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My name is Joe Amenta.


At the time of writing (2014-03-10), I am working on yet another alternative Bitcoin node implementation on the called Evercoin. It's written in C# and runs on the .NET Framework. Please don't use it yet until I formally announce it somewhere; right now, it's just a WIP, and I'm still unsure if I'm ever going to finish it.

The core aim of this project is to provide a flexible and extensible set of abstractions that separate out the different responsibilities of a cryptocurrency application into well-defined pieces. In doing so, I intend to enable a heterogenous system capable of using the best available implementation of each of the subsystems and allow them to be wired together to produce something that's at least as good as the sum of its parts.

A few exciting consequences:

  • Once Evercoin is feature-compatible with Bitcoin-QT, then it would be feasible for someone to develop some sort of hardware device that can sign transactions, then implement the appropriate Evercoin interfaces (e.g., "here's the list of public keys whose private keys I can prove ownership of" / "sign this data using the private key for this public key"). The end user could then just drop the corresponding DLL files in the Evercoin "signer-plugins" folder, plug their device into a USB port, and then the client would operate exactly as though the user had the key stored in their wallet.dat file.
  • If I end up coming up with the right abstraction, developers could experiment with innovative ways to prune the data stored in the blockchain that is overkill for the actual work that is intended to be done by the node.
    • Here's an intentionally contrived example of why this might be useful. I picked it not because it's realistic, but rather because it helps illustrate how my dream of Evercoin can be used in situations other than intended, and without requiring the user to fork and rewrite the software to meet unanticipated needs.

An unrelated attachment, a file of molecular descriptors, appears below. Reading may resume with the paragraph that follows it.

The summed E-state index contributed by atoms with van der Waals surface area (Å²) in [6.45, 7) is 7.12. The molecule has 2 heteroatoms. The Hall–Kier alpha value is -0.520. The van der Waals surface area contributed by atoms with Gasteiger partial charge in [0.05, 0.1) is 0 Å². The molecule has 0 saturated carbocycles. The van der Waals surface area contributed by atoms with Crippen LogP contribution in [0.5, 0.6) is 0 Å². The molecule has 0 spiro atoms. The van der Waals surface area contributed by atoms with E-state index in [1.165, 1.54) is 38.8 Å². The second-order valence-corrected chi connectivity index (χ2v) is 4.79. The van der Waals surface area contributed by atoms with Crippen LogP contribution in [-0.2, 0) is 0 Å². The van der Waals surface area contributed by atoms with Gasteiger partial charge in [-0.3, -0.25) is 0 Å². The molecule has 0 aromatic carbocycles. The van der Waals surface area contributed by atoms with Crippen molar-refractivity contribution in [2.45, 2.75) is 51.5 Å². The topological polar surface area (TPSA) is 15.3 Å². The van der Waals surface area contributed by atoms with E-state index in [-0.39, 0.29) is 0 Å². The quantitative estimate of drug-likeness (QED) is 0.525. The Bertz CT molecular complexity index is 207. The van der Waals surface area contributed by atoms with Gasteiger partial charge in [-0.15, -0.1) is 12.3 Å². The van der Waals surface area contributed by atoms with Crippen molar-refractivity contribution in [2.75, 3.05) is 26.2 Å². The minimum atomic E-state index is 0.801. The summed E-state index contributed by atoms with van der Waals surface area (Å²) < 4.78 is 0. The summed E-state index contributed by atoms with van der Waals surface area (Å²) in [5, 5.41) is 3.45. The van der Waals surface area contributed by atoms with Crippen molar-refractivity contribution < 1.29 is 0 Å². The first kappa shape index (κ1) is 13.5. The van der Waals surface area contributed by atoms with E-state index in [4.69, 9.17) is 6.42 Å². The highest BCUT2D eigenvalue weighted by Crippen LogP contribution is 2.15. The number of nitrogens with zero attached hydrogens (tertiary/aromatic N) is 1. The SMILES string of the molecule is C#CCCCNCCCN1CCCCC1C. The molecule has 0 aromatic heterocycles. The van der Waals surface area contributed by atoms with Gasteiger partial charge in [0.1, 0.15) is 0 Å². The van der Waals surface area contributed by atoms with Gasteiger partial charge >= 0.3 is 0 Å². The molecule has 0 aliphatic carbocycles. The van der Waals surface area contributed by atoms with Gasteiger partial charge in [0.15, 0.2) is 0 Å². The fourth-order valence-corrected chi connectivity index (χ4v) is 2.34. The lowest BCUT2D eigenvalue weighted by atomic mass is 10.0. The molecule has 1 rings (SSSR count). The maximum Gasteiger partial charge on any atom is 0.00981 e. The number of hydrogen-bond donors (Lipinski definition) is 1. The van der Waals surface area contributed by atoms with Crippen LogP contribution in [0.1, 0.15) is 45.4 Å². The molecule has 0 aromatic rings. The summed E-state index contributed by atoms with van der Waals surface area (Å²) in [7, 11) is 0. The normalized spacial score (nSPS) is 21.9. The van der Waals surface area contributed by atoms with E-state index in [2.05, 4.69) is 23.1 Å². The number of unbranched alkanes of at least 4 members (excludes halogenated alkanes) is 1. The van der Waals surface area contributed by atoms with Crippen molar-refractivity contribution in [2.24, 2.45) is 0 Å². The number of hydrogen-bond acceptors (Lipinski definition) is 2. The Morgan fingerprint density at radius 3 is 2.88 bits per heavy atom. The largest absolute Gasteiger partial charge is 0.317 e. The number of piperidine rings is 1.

• Suppose a hypothetical merchant has some strange accounting requirement that all transaction inputs must be traced all the way back to the generation transaction. Suppose further that this merchant is allowed to trust a third-party oracle that is able to identify utxos that will definitely not show up in inputs in the future.
      • That merchant would only need to implement the Evercoin interface that corresponds to "pruned blockchain storage", or maybe even just "something that can identify prunable transactions". The storage cost would still be much more than SPV because of the traceability requirement, but less than the cost of a full node. In fact, it could even be cheaper than running a node that prunes provably unspendable utxos: the third-party oracle could be an external service that specializes in maintaining a list of utxos that are "for all intents and purposes unspendable", which is a superset of "provably unspendable", but also includes coins that are probably unspendable based on perhaps reports of lost wallets.
      • We can argue all day about whether or not it's reasonable in the general case to just take such a third-party's word for it that these outputs will never show up as inputs we can spend, but at the end of the day, if the combined costs of implementing this sub-system in Evercoin, hiring such a third-party to do the pruning, and third-party incorrectly pruning a utxo (weighted by probability of this event occurring) are all less than the minimum cost of either running a full node or modifying non-Evercoin software to do what is needed, then the difference is Evercoin's value-added.